Areas of Expertise: Elections, Institutions, Democratization, Eastern Europe
BA, Sofia University St. Kliment Ohridski, History, 1980
MS, Florida State University, Political Science, 1997
PhD, Florida State University,Political Science, 2000
My research and teaching interests include political institutions with a special emphasis on electoral systems and reform, East European democratic transition, and comparative environmental policies. I have been the recipient of several grants, among which are the American Political Science Small Research Grant (2002) for field research on the Balkans and a Fellowship Program award from the German Marshall Fund of the United States (2003-2004) for assessment of the success of European environmental agreements. My book, Bulgaria 1879-1946: The Challenge of Choice (Columbia University Press), explores Bulgarian parliamentary elections, party strategies, and voter behavior. Other publications include book chapters on political representation, and journal articles in American Journal of Political Science, Electoral Studies, Journal of Peace Research, European Journal of Political Research, Political Research Quarterly, Party Politics, and Europe-Asia Studies. I have conducted field research in Bulgaria, Serbia, and Macedonia. My professional associations include the American Political Science Association, the Midwest Political Science Association, and the American Association for the Advancement of Slavic Studies.
My primary teaching area is comparative politics. The courses I have developed for undergraduates are: the lower level “Introduction to Comparative Politics” and the upper level “Russian Politics,” “Politics of Eastern Europe,” “Comparative Electoral Behavior,” and “Presidents and Assemblies of the World.” These courses are closely related to my geographic area of specialization and to my research. Having lived many of the changes in Eastern Europe, I use examples from my personal experiences and bring my unique perspective to the students. In addition, I have also designed and taught “Introduction to Political Economy” and “Research Methods in Political Science.” At the graduate level, I teach four courses. The “Seminar in Comparative Politics” is a core requirement that introduces students to the development and the achievements of the subfield. “Comparative Institutional Choice” deals with the importance of political institutions, and “Democratic Transitions” explores the complex and often contradictory character of the transformation from authoritarianism to democracy. “Teaching Political Science” is a course created for first-year graduate students and introduces them to the challenges of instruction in political science.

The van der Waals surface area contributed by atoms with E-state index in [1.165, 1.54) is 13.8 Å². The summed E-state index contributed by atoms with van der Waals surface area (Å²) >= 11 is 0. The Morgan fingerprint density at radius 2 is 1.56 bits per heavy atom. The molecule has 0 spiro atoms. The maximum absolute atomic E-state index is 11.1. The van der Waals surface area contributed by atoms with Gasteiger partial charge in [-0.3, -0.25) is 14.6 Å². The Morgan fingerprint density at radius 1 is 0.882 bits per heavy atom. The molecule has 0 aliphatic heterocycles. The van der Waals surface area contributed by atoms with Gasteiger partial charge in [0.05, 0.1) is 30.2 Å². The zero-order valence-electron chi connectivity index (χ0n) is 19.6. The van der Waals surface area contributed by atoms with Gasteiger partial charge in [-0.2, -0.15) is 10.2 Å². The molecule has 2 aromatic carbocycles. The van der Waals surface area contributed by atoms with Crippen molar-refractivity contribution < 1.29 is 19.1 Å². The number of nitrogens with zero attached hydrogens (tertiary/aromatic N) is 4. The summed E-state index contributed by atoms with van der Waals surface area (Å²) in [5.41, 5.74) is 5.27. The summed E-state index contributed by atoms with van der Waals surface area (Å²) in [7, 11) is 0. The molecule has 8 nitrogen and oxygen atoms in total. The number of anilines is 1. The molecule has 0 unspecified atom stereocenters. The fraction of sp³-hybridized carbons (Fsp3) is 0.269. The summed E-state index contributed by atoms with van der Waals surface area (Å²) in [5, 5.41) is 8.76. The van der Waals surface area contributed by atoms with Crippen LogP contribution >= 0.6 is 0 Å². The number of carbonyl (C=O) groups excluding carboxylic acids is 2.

My most recent article on the effects of corruption on voters, “Abstain or Rebel: Corruption Perceptions and Voting in East European Elections,” just came out in the August issue of Politics & Policy.